Tri-Lateral Leadership Ledger – Your leadership CTR

Tri-lateral Leadership Ledger tribe

What’s the Tri-Lateral Leadership Ledger?

Orrin Woodward and Chris Brady, in their New York Times best seller, Launching a Leadership Revolution (LLR), taught, in chapter four, the Tri-Lateral Leadership Ledger (TLL), a measurement of one’s leadership abilities.

In short, every leader must grow in his character, task and relationships, in order to lead at the highest levels.

Each of the three areas interact with one another, allowing leadership to grow when one grows personally.

How does the Tri-Lateral Leadership Ledger work?

The Tri-Lateral Leadership Ledger measured Character, Task, and Relationships, on a scale from 0 to 10, multiplying each of these scores together (review LLR for more detail) to obtain the total score.

For example, if someone rated themselves a two on Character, a one on Task, and a two on Relationships, then the total score would be

2 x 1 x 2 = 4 .

The lowest score, one which many, including the author, score when they start their leadership journey is zero.

The highest score, one which no reader will ever obtain is 1,000 –

10*10*10 = 1,000.

Perfection, although strived for daily, will never be achieved, since no one reading this is perfect, but the TLL has helped tens of thousands of people to evaluate their current leadership score, helping them identify areas in need of further improvement.

What is Your Tri-Lateral Leadership Ledger Score?

Study each of three attributes of leadership in the TLL. The common tendency is for a person to overrate himself when tabulating his TLL score.  But, with the increase in tribes and communities, a simple reality check for the TLL score is to compare one’s results with one’s following.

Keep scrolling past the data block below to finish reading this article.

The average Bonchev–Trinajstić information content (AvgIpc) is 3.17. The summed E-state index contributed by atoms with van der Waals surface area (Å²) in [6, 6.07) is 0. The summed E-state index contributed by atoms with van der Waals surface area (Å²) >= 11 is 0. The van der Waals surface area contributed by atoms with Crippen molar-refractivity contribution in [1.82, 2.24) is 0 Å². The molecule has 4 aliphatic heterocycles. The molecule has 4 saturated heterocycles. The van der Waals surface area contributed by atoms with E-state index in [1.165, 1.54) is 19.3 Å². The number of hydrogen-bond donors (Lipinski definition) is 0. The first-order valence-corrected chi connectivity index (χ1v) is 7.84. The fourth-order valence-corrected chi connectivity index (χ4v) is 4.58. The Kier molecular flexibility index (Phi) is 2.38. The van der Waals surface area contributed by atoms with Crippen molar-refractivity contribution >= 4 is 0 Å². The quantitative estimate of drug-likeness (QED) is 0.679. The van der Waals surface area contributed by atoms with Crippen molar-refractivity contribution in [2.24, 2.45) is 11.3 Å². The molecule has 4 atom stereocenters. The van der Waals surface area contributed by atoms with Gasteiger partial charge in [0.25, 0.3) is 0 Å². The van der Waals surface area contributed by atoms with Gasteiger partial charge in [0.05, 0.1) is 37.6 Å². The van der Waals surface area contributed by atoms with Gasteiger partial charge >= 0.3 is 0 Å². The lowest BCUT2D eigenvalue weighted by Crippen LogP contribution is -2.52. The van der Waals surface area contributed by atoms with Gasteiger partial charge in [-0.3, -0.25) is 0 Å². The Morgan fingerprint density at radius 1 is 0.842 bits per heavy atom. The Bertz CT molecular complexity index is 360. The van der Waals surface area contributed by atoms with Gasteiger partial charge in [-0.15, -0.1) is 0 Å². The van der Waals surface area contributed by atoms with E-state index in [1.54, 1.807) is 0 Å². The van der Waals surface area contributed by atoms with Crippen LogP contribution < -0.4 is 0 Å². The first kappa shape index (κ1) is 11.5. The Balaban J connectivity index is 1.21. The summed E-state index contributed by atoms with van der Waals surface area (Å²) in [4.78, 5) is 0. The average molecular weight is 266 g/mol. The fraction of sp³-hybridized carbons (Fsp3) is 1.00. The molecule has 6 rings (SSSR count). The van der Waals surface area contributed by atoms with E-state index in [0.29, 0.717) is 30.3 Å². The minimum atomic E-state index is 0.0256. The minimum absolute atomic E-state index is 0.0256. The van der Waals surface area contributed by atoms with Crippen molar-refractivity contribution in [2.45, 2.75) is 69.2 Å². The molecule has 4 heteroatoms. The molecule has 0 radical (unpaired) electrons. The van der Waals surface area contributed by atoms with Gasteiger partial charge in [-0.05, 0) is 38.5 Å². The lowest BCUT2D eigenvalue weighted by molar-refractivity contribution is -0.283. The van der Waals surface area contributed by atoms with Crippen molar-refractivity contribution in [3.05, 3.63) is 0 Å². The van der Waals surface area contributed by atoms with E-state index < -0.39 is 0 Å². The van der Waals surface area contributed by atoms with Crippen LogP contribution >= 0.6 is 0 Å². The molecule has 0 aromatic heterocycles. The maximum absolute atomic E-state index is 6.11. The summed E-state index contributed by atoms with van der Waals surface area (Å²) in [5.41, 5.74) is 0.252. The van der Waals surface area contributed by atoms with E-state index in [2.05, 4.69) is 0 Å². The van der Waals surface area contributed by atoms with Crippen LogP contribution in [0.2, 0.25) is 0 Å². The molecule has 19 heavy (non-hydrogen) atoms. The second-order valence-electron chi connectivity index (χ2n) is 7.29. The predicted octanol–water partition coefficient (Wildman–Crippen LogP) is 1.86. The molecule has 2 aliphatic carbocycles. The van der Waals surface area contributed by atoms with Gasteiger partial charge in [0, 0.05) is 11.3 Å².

For example, if a person has around 100 people attending in his tribe, then his TLL score is around 50 points, but by developing three performers who can lead 100 people each, his TLL grows to 150 points.

Top leaders, with over 1000 people attending community get togethers, score over 300 points on their TLL evaluations. By knowing the total score, a person can backtrack and calculate individual score in Character, Task, and Relationships, multiplying them together to ensure he is not suffering from self-delusion.

Every leader has room to grow because no one reading this will hit anywhere close to 1000 points… with few, in fact, very few, ever hitting above 500 points.

Now, based on Sturgeon’s Law, “90% of leaders are convinced they are part of Sturgeon’s 10%”…  In other words, even though only 10% of the people will ever truly lead at the upper echelons in any category, the single biggest reason that most leaders do not continue the growth journey, is that most believe they have already arrived.

Good truly is the enemy of great.

This may sound strong, but self-deception has ended more leadership careers than any other factor.  When a person lies to himself, why is anyone shocked that he starts lying to others?  Sadly, most people would rather live with comfortable lies than deal with uncomfortable truths. Similar to the proverbial ostrich, who sticks his head in the sand, hoping to avoid the hungry lion by refusing to acknowledge him, but not surprisingly, this doesn’t alter the lion’s dinner plans. It’s only when a leader grows personally over a lifetime, that he attracts other leaders into his community or tribe, leaders who lead organizations of thousands themselves, changing the lifetime leader into a servant of other top leaders.

A leader of this magnitude refuses to work for time punchers, dictators, or micro-managers, but loves responsibility and feeding on visionary leadership.  Imagine developing into a servant leader, thus attracting leaders into one’s community, forming a tribe of volunteers who can lead change in any field they set their minds to. Leadership then, isn’t a nice add on feature, but an essential part of every world-changer, as John Maxwell said, “Everything rises and falls on leadership.”